Today I crawled beneath the van and had a good look at the vertical north-south wall of the slider door stepwell. It would be easy to cut a good size opening, and easy access to weld or somehow attach a critter-screen to the van underside. A bit of vent grill would make an attractive opening, and a solid cover could be attached with magnets.

Granted, a vent in the floor might be more efficient, but what would be WRONG with this approach?

If I need to add ventilation in a year or two for a 12V fridge/cooler, then I could revisit the floor vent issue.
 

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yeah with a rear mounted roof vent it would be kind of pointless to use the D pillar floor vents, all the air would flow straight up and out the roof vent, bypassing the bed.
you asked about other possible locations, so it was just another idea that did not require holes to be cut.
 

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Discussion Starter #12
Sorry ranxerox -- didn't mean to diss your approach. It doesn't suit my application (but glad that you made me think about it).. But definitelylike that it doesn't require holes to be cut.

Gathering a variety of ideas here might be useful for future users .... if only the search function on this forum worked well ....
 

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How about behind the license plate? Hidden for stealth if part of the plan. One thought was a threaded marine-lid part with dual lids; one with a screen affixed for air flow and the other used to block air totally should air flow be undesired.
 

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Thanks, ranxerox.

Still, the idea of the fresh air vent in the D-pillar makes me a bit....queasy.

Today I crawled beneath the van and had a good look at the vertical north-south wall of the slider door stepwell. It would be easy to cut a good size opening, and easy access to weld or somehow attach a critter-screen to the van underside. A bit of vent grill would make an attractive opening, and a solid cover could be attached with magnets.

Granted, a vent in the floor might be more efficient, but what would be WRONG with this approach?

If I need to add ventilation in a year or two for a 12V fridge/cooler, then I could revisit the floor vent issue.


Let us know if it works out with the slider footwell. With my layout that would be the best location. Curious to hear how it goes.


Sent from my iPhone using Tapatalk
 

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Has anyone put the air vent in the vertical face of the side door step well? I believe that somewhere on the net I saw a picture of that with a household louvered vent face. or not.
Second the request for feedback on that location if that's how you end up doing it. Seems like a good idea.
 

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Hello --


Has anyone put the air vent in the vertical face of the side door step well? I believe that somewhere on the net I saw a picture of that with a household louvered vent face. or not.


Thanks,
Bob
I think I saw the door step vent on the Sprinter forum.... They used a magnetic 'tape' to cover it when too cold.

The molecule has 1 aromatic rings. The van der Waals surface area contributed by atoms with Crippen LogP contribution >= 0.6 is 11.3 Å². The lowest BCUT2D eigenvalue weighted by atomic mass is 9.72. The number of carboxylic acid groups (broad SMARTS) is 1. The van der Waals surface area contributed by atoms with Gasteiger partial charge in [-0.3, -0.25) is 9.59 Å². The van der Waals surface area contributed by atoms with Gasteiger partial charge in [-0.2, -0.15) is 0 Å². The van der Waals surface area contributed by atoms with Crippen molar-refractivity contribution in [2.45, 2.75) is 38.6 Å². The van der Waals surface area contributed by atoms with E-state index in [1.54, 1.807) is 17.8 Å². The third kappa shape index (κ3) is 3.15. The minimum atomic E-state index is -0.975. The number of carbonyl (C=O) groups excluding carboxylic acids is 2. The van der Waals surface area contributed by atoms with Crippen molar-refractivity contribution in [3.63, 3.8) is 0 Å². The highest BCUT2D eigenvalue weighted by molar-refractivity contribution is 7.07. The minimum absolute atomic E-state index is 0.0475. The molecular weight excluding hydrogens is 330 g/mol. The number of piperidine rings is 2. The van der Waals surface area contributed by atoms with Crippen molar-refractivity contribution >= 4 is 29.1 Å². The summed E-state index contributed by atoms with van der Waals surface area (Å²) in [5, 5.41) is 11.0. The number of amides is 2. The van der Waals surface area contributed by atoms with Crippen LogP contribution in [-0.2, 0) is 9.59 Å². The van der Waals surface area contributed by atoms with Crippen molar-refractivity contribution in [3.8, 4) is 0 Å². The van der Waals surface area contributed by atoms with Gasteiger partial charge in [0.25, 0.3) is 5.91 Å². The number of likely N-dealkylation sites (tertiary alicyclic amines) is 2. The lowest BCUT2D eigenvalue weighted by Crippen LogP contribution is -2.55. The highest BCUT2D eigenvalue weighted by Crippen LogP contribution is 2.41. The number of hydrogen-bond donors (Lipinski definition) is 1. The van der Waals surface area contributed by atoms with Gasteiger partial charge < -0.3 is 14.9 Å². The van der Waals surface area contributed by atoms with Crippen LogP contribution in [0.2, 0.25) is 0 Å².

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Here's a vent that I installed in the vertical wall of the sliding door step well. Since this was originally posted, the vent has been finished and tested. It works, although there is a noticeable difference in airflow at the roof fan if a window is opened due to the much larger area of an opened window.

Door step air vent
 

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The photos are missing from the post for this in my build thread after the "upgrade" of the forum and this seemed a good thread to put them in. I've linked to it as it has some additional detail.

For this install a hole was made in the floor behind the B-pillar and some parts from a woodworker vacuum system were used.

Here's the hole. I notched it where the lines are drawn and folded the metal down, same was done on the other sides, making a smooth transition that wouldn't cut the 4" duct.



Here's a shot of the intake, and another showing the assembly with the hardware cloth and AC filter material. (more detail on everything in the build thread, except photos).






After running 4" aluminum flex duct down through the hole and out the other hole already underneath the van I clamped the assembly to the duct and hung it like this




Inside I used a Blast Gate at the other end of the duct to have a way to close the vent when needed. There will be a remote control cable (Auto/Mower choke cable) installed to open/close it easily.





On this build the air is delivered to the bottom of the cabinet where the fridge and the electronics are installed and convection will carry the hot air up a channel at the back to the ceiling where it can find its way to the MaxxFan and leave without a fuss.


Total materials were less that $25 on Amazon. Variations on this could be easily adapted to other locations. Thanks to Orton and Van Williams for their inspiration for this.
 

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Discussion Starter #20
Bumping this again as finally —after a 6 month hiatus on van work — I am going to start up again.

Thanks to all for the updates and photos. Anyone else have vent projects to share? Paul (foxharp) — did you cut a vent?

Thanks, Bob